A perfect evening in the Puccini Festival in Torre del Lago: Renée Fleming, presented to the crowd as New York's Queen of the Metropolitan Opera, is resplendent under the rising moon, singing an open-air gala concert in four languages. But the next morning, this corner of Tuscany becomes Torrents del Lago beneath a violent thunderstorm; heading out to interview the American diva, I'm up to my shins in floodwater. It feels gloriously operatic.
Now a new aria awaits Fleming: Arne's Rule, Britannia! On 11 September, she will be the star soprano soloist at the Last Night of the Proms. She's an apt choice for the occasion: she, perhaps more than any other diva, can sing anything she likes and, in seconds, have an audience eating out of her hand. It will be just the latest in an ongoing stream of new experiences for Fleming, whose reach extends well beyond her operatic home turf to some very unexpected corners indeed.
Tony Palmer's superb film portrait of her opens with footage showing her singing with the Muppets; she was the inspiration for the singer in Ann Patchett's novel Bel Canto; and she's written a book of her own, The Inner Voice, a revealing portrait of her professional life. Her golden-haired, green-eyed image features prominently in advertisements for Rolex and a perfume, La Voce by Renée Fleming, proceeds from which go to the Metropolitan Opera House. And, like the legendary soprano Dame Nellie Melba, she has inspired a dessert: the chef Daniel Boulud named "la diva Renée" after her. It is laden with chocolate and adorned with a musical emblem from Der Rosenkavalier.
She has detractors, of course; her ventures into numbers from musicals, jazz and, most recently, rock have sent some purists into meltdown. But she's still opera's golden girl, and her voice, with its distinctive, creamy gorgeousness, its emotional directness and honesty, proves why.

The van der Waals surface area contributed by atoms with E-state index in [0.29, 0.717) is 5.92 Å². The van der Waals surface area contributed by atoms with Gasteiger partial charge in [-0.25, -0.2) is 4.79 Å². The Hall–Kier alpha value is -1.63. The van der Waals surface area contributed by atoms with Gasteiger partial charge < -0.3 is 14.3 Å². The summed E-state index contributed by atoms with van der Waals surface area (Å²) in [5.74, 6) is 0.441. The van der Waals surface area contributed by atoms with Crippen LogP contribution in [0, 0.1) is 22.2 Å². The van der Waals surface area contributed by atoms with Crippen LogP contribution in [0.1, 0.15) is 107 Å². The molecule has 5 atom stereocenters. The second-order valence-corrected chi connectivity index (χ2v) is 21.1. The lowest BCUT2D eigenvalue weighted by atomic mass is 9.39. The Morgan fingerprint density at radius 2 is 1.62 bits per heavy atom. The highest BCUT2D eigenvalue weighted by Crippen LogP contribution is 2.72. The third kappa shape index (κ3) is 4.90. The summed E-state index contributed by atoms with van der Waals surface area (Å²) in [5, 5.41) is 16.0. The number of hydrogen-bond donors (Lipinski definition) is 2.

Fleming, 51, was born in Pennsylvania into a family in which, she says, "it was taken for granted that we all performed". Both her parents were music teachers and her first musical inclination was composition. It was not until years later that her voice truly began to shine. "Recently I came across some recordings of myself as a student aged 18 or 19 and I sounded like an insect," she laughs. "Five years later I was starting to sound like myself." Fleming was 29 when her major breakthrough arrived, with a win at the Metropolitan Opera's auditions.
A slow, solid beginning was vital, she suggests: "My teachers were very concerned to allow my voice to develop naturally. They didn't push it. They made sure that I wasn't trying to produce a more mature sound than was appropriate for my age. I owe some of my longevity to that. All these issues are so important: what repertoire you sing, the weight of the sound, the range of sound, how one sings – there's a staggering amount of potential pitfalls. It's a miracle that anybody manages to sing at all."
On a performance day she worries as much about her state of mind as about the voice. "I like to stay quiet and be alone," she says. "It's about the mental focus required for a performance. If I have to sing one aria at a dinner, to me it's the same as a three-hour opera. If you've ever had stage-fright, you'll know that performing requires mental preparation to guard against that."